Electric CTOL/STOL News, Mar/Apr 2023
With new contracts, partnerships and flight tests spanning multiple countries and companies, efforts are advancing to develop electric conventional takeoff and landing (eCTOL) and electric short takeoff and landing (eSTOL) aircraft for advanced air mobility (AAM) applications.
Airlines Place Orders for Alice
On Dec. 13, Eviation announced that it has signed a letter of intent to provide Air New Zealand with up to 23 of its electric aircraft, the Alice. The agreement is part of the Air New Zealand’s Mission NextGen Aircraft program, which aims to replace the airline’s fleet of Bombardier Q300s with more sustainable aircraft and fly a commercial demonstrator in 2026. According to Eviation, the airline is the first national flag carrier to sign a letter of intent with the Arlington, Washington-based electric aircraft developer.
Eviation announced on Jan. 17 that it has received a letter of intent to purchase 30 Alice aircraft from Aerus, an emerging regional airline in Mexico. In a press release, Eviation said that Aerus intends to launch commercial operations in 2023 with Monterrey Airport serving as its regional hub. The nine-seat Alice made its maiden flight in September (see “Electric CTOL/STOL News,” Vertiflite, Nov/Dec 2022), but has apparently not flown since. Nonetheless, the company expects Alice to become commercially available later in the decade.
First Flight of ZeroAvia Hydrogen-Electric Testbed
On Jan. 19, ZeroAvia completed a successful maiden flight of a Dornier 228 twin-engine aircraft powered by a hydrogen-electric powertrain replacing one of the two Honeywell TPE-331 engines. The flight occurred at the company’s facility at Cotswold Airport in Gloucestershire, UK, and lasted 10 minutes. In a press release, ZeroAvia said that the retrofitted 19-passenger Dornier 228 is the largest aircraft in the world to take flight using a hydrogen-electric engine. The flight marks a major milestone in the company’s work on the HyFlyer II project, a research and development program backed by the UK government. It occurred after the company received approval on Dec. 23 from the UK’s Civil Aviation Authority to proceed with the test flight.
Electric Zenith CH 750 Takes Flight
On Jan. 20, an electric Zenith CH 750 “Cruzer” completed a successful maiden flight, taking off from the Old Buckenham Airfield in eastern England. NUNCATS, a British nonprofit formed in 2019, worked for three years to develop the electric version of the eSTOL aircraft. Also called the “Sky Jeep,” the CH 750 is a kit aircraft known for its ability to operate in remote locations. “Our aim is to provide a low-cost, rugged and practical aircraft for use in rural and hard to reach communities, such as medics in Uganda and doctors in rural India,” said Tim Bridge of NUNCATS.
Siemens Software to Power Heart Certification
On Jan. 24, Siemens Digital Industries Software announced that it will provide its Capital software portfolio to Swedish electric airplane developer Heart Aerospace. In a press release, the Texas-based unit of Siemens said that its software will provide the electrical and electronic system design and support for Heart Aerospace, which is in the process of designing a 30-passenger electric aircraft, the ES-30. Heart, which is backed by Air Canada and Saab AB, expects the ES-30 to begin commercial services in 2028.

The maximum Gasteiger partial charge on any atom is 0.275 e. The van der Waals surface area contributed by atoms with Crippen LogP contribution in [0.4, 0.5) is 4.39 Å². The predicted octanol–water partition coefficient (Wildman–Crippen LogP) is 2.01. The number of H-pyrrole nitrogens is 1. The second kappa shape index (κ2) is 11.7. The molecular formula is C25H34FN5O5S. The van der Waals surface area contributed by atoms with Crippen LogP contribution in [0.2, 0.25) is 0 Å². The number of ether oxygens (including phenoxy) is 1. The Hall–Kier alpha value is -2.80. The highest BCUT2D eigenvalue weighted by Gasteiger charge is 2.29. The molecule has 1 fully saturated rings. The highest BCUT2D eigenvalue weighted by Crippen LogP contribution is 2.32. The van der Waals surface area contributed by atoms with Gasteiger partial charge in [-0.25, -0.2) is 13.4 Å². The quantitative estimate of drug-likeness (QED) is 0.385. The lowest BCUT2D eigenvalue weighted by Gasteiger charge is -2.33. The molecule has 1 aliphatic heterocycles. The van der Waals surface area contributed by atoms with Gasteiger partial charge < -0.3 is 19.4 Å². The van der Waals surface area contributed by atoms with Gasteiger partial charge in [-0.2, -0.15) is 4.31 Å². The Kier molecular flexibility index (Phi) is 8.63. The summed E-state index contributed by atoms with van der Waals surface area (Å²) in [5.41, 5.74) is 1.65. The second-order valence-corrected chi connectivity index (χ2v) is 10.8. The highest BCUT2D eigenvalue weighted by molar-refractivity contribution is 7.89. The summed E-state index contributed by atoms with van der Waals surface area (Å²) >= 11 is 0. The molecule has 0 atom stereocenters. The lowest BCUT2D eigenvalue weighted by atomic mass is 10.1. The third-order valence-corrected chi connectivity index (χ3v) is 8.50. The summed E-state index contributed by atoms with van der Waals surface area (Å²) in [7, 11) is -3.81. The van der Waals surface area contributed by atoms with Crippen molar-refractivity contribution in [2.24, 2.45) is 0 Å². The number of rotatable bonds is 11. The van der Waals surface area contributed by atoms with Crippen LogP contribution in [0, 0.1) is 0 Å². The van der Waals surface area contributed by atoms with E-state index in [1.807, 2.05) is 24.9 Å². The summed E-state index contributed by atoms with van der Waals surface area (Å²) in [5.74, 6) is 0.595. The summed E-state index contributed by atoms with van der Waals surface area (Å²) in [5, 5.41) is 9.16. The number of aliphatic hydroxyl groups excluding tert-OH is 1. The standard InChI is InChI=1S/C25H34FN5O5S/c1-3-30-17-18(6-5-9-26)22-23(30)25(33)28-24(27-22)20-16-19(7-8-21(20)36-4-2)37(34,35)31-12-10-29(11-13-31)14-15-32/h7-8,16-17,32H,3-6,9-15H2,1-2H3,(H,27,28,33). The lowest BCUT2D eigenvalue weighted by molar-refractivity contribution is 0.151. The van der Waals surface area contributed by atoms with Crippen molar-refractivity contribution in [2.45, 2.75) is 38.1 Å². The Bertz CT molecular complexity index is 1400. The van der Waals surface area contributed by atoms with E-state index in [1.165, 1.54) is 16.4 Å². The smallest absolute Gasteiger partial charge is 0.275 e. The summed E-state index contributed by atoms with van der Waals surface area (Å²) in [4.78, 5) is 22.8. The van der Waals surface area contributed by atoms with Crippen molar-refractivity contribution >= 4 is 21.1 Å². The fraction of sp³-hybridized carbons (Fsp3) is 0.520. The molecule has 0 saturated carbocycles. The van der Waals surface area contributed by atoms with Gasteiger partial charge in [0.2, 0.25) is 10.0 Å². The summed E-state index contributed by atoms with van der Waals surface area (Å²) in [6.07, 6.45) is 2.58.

US Air Force Awards Electra up to $85M
Electra.aero announced on Jan. 26 that it has secured a Strategic Funding Increase (STRATFI) award from AFWERX, the US Air Force’s innovation unit. The value of the STRATFI award is up to $85M and represents an investment partnership between private investors and government funding, including Small Business Innovation Research (SBIR) funds. The award will allow the Electra to develop a full-scale, pre-production prototype of its electric STOL aircraft, which the Air Force is expected to use to explore operational use cases. In a press release, the Virginia-based company said that it has already received over 1,000 orders for its eSTOL aircraft from commercial customers.
NAA Postpones Electric Aircraft Race
The National Aeronautic Association (NAA) announced on Jan. 27 that it has postponed the Pulitzer Electric Aircraft Race to an undetermined date in the future. The race, which was scheduled to take place in May, is a 1,000-nm (1,852-km) cross-country air race featuring zero-emission electric propulsion aircraft, including fixed-wing, rotorcraft and multirotor designs. It was designed in the spirit of the Pulitzer air races of the 1920s. In a statement, NAA President and CEO Greg Principato attributed the postponement to economic conditions and the competing priorities of aircraft developers. “The NAA remains fully committed to holding the Pulitzer Electric Aircraft Race as an exciting venue for the advancement of practical electric propulsion aircraft,” he said.
Universal Hydrogen Receives Experimental Certificate
On Feb. 7, Universal Hydrogen announced that the FAA has granted it a special airworthiness certificate in the experimental category. The certificate allows the Southern California-based company to proceed with the maiden flight of its hydrogenpowered regional aircraft, a converted Dash 8-300. Over the preceding weeks, Universal Hydrogen released several videos showing its progress towards the flight, including footage of propeller runs on Jan. 18 and of taxi tests on Feb. 7. The flight is expected to take place at Grant County International Airport in Moses Lake, Washington. The Dash 8-300 is the company’s hydrogen-powered testbed; it expects to have a modified ATR 72-600 be its first modified aircraft to see service.